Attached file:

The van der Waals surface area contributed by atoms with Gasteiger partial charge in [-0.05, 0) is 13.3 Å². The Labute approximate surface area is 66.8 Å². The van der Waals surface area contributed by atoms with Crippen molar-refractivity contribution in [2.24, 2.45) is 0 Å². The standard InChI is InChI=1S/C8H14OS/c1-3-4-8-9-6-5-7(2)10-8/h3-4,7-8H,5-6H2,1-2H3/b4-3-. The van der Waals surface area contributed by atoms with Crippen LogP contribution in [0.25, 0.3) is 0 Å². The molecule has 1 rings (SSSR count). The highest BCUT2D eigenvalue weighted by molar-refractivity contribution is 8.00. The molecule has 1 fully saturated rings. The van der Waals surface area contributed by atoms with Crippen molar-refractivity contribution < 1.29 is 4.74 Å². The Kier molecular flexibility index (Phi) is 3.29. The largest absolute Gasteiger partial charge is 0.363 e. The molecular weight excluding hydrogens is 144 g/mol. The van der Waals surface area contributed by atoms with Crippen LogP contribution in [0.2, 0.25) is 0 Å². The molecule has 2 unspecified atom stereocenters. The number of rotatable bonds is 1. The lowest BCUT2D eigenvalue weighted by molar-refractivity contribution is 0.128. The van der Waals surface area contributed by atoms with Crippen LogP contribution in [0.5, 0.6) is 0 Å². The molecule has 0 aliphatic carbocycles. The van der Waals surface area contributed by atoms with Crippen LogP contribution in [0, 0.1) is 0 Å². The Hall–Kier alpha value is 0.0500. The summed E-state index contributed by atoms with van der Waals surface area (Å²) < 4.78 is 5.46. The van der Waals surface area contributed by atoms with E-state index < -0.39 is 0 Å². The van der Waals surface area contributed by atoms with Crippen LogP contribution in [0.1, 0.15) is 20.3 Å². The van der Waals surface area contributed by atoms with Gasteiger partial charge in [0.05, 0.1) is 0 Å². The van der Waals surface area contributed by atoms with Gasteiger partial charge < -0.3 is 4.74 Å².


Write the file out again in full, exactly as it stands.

The van der Waals surface area contributed by atoms with Gasteiger partial charge in [-0.05, 0) is 13.3 Å². The Labute approximate surface area is 66.8 Å². The van der Waals surface area contributed by atoms with Crippen molar-refractivity contribution in [2.24, 2.45) is 0 Å². The standard InChI is InChI=1S/C8H14OS/c1-3-4-8-9-6-5-7(2)10-8/h3-4,7-8H,5-6H2,1-2H3/b4-3-. The van der Waals surface area contributed by atoms with Crippen LogP contribution in [0.25, 0.3) is 0 Å². The molecule has 1 rings (SSSR count). The highest BCUT2D eigenvalue weighted by molar-refractivity contribution is 8.00. The molecule has 1 fully saturated rings. The van der Waals surface area contributed by atoms with Crippen molar-refractivity contribution < 1.29 is 4.74 Å². The Kier molecular flexibility index (Phi) is 3.29. The largest absolute Gasteiger partial charge is 0.363 e. The molecular weight excluding hydrogens is 144 g/mol. The van der Waals surface area contributed by atoms with Crippen LogP contribution in [0.2, 0.25) is 0 Å². The molecule has 2 unspecified atom stereocenters. The number of rotatable bonds is 1. The lowest BCUT2D eigenvalue weighted by molar-refractivity contribution is 0.128. The van der Waals surface area contributed by atoms with Crippen LogP contribution in [0.5, 0.6) is 0 Å². The molecule has 0 aliphatic carbocycles. The van der Waals surface area contributed by atoms with Crippen LogP contribution in [0, 0.1) is 0 Å². The Hall–Kier alpha value is 0.0500. The summed E-state index contributed by atoms with van der Waals surface area (Å²) < 4.78 is 5.46. The van der Waals surface area contributed by atoms with E-state index < -0.39 is 0 Å². The van der Waals surface area contributed by atoms with Crippen LogP contribution in [0.1, 0.15) is 20.3 Å². The van der Waals surface area contributed by atoms with Gasteiger partial charge in [0.05, 0.1) is 0 Å². The van der Waals surface area contributed by atoms with Gasteiger partial charge < -0.3 is 4.74 Å².